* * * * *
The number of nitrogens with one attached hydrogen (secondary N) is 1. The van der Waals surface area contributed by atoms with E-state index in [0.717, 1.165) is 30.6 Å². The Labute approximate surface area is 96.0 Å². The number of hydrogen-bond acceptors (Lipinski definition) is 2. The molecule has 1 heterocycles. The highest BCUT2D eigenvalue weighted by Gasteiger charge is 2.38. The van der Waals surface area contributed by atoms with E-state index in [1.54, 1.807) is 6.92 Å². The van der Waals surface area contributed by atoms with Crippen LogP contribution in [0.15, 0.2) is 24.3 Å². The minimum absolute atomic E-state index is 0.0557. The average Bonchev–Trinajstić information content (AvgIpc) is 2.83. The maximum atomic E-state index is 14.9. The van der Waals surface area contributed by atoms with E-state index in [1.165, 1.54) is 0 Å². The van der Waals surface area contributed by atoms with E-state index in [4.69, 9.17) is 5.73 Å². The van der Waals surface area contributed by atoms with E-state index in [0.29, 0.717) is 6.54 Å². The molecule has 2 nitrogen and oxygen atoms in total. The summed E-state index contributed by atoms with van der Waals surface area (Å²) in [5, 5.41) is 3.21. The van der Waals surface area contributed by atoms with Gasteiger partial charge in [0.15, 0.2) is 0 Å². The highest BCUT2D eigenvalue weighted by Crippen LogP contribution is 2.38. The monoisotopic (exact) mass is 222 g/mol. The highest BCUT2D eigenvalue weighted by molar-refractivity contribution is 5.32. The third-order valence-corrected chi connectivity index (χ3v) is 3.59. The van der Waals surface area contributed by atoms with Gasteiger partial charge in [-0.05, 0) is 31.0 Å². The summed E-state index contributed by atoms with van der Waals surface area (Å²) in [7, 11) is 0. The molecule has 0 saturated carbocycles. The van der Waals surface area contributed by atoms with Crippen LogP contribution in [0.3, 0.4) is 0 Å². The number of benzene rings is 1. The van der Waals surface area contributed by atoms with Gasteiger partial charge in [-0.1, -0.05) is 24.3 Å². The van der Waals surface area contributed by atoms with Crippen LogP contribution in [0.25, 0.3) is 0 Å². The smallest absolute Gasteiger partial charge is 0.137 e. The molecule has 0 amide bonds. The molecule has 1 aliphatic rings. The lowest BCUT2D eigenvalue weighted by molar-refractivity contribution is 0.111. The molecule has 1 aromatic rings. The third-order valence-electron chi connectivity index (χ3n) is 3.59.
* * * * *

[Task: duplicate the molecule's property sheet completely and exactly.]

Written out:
The number of nitrogens with one attached hydrogen (secondary N) is 1. The van der Waals surface area contributed by atoms with E-state index in [0.717, 1.165) is 30.6 Å². The Labute approximate surface area is 96.0 Å². The number of hydrogen-bond acceptors (Lipinski definition) is 2. The molecule has 1 heterocycles. The highest BCUT2D eigenvalue weighted by Gasteiger charge is 2.38. The van der Waals surface area contributed by atoms with E-state index in [1.54, 1.807) is 6.92 Å². The van der Waals surface area contributed by atoms with Crippen LogP contribution in [0.15, 0.2) is 24.3 Å². The minimum absolute atomic E-state index is 0.0557. The average Bonchev–Trinajstić information content (AvgIpc) is 2.83. The maximum atomic E-state index is 14.9. The van der Waals surface area contributed by atoms with E-state index in [1.165, 1.54) is 0 Å². The van der Waals surface area contributed by atoms with E-state index in [4.69, 9.17) is 5.73 Å². The van der Waals surface area contributed by atoms with E-state index in [0.29, 0.717) is 6.54 Å². The molecule has 2 nitrogen and oxygen atoms in total. The summed E-state index contributed by atoms with van der Waals surface area (Å²) in [5, 5.41) is 3.21. The van der Waals surface area contributed by atoms with Gasteiger partial charge in [0.15, 0.2) is 0 Å². The highest BCUT2D eigenvalue weighted by Crippen LogP contribution is 2.38. The monoisotopic (exact) mass is 222 g/mol. The highest BCUT2D eigenvalue weighted by molar-refractivity contribution is 5.32. The third-order valence-corrected chi connectivity index (χ3v) is 3.59. The van der Waals surface area contributed by atoms with Gasteiger partial charge in [-0.05, 0) is 31.0 Å². The summed E-state index contributed by atoms with van der Waals surface area (Å²) in [7, 11) is 0. The molecule has 0 saturated carbocycles. The van der Waals surface area contributed by atoms with Crippen LogP contribution in [0.3, 0.4) is 0 Å². The number of benzene rings is 1. The van der Waals surface area contributed by atoms with Gasteiger partial charge in [-0.1, -0.05) is 24.3 Å². The van der Waals surface area contributed by atoms with Crippen LogP contribution in [0.25, 0.3) is 0 Å². The smallest absolute Gasteiger partial charge is 0.137 e. The molecule has 0 amide bonds. The molecule has 1 aliphatic rings. The lowest BCUT2D eigenvalue weighted by molar-refractivity contribution is 0.111. The molecule has 1 aromatic rings. The third-order valence-electron chi connectivity index (χ3n) is 3.59.